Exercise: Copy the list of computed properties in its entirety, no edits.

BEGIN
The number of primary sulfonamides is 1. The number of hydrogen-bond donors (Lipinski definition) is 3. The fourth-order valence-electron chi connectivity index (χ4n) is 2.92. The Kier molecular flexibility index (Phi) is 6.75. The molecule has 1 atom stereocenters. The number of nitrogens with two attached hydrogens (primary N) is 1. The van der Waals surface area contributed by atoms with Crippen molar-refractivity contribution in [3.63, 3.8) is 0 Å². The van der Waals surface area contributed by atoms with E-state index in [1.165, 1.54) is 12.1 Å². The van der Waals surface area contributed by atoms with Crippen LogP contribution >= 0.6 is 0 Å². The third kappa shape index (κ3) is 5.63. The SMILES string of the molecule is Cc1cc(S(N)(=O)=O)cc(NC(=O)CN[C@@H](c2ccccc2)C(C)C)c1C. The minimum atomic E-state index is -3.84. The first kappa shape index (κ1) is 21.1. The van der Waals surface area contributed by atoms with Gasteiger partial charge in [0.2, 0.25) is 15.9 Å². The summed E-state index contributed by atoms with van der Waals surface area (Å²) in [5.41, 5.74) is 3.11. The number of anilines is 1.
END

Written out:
The number of primary sulfonamides is 1. The number of hydrogen-bond donors (Lipinski definition) is 3. The fourth-order valence-electron chi connectivity index (χ4n) is 2.92. The Kier molecular flexibility index (Phi) is 6.75. The molecule has 1 atom stereocenters. The number of nitrogens with two attached hydrogens (primary N) is 1. The van der Waals surface area contributed by atoms with Crippen molar-refractivity contribution in [3.63, 3.8) is 0 Å². The van der Waals surface area contributed by atoms with E-state index in [1.165, 1.54) is 12.1 Å². The van der Waals surface area contributed by atoms with Crippen LogP contribution >= 0.6 is 0 Å². The third kappa shape index (κ3) is 5.63. The SMILES string of the molecule is Cc1cc(S(N)(=O)=O)cc(NC(=O)CN[C@@H](c2ccccc2)C(C)C)c1C. The minimum atomic E-state index is -3.84. The first kappa shape index (κ1) is 21.1. The van der Waals surface area contributed by atoms with Gasteiger partial charge in [0.2, 0.25) is 15.9 Å². The summed E-state index contributed by atoms with van der Waals surface area (Å²) in [5.41, 5.74) is 3.11. The number of anilines is 1.